Eliminating Herbicides in Cabbage
Adequate weed control can be achieved by combining cultivation and interseeded cover crops
Good news on the IPM front came this year from a project on weed control in transplanted cabbage. Herbicide applications were eliminated. Weeds were managed instead by a combination of cultivation and the planting of a cover crop between the cabbage rows. Robin Bellinder, a fruit and vegetable science faculty member, found that as long as moisture conditions are adequate and the cabbage is given enough nitrogen, yields in the fields using these IPM methods are equivalent to those in fields treated with herbicides.
Variations on the theme included two cultivations versus three, plus either hairy vetch or spring oats as the cover crop; two cultivations versus three, with no cover crop; and one application of nitrogen fertilizer versus two. These treatments were compared to hand weeding, herbicide applications with no cultivation or cover crop interseeding, and no weed control at all (a check plot). Here is a summary of what was learned:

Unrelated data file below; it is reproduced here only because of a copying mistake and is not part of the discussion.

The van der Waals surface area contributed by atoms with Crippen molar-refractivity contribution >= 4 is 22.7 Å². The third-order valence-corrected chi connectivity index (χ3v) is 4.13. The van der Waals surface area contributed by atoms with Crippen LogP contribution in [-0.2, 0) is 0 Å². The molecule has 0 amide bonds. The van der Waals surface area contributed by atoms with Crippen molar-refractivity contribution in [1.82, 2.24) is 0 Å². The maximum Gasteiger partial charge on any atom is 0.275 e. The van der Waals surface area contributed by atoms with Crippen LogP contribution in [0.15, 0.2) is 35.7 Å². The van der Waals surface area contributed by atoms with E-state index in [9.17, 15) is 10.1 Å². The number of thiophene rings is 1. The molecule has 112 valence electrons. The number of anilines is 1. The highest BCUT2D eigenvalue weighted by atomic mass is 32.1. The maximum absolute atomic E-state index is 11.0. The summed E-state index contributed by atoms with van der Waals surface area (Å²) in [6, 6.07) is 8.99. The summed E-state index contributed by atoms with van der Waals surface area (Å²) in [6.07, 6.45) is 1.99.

- the second nitrogen application increased cabbage yields for all treatments by an average of six tons per acre
- three cultivations, either with or without interseeded cover crops, provided control equivalent to herbicides
- two cultivations were insufficient as a weed management strategy, whether or not they were combined with a cover crop
- cabbage interseeded with oats suffered the greatest yield reductions, about 30 percent less than yields in the herbicide-treated plots
Bellinder is hopeful that this picture could look even brighter: "With further study focused on proper timing, I think we may see that two cultivations will be enough, meaning both cost and herbicide reductions."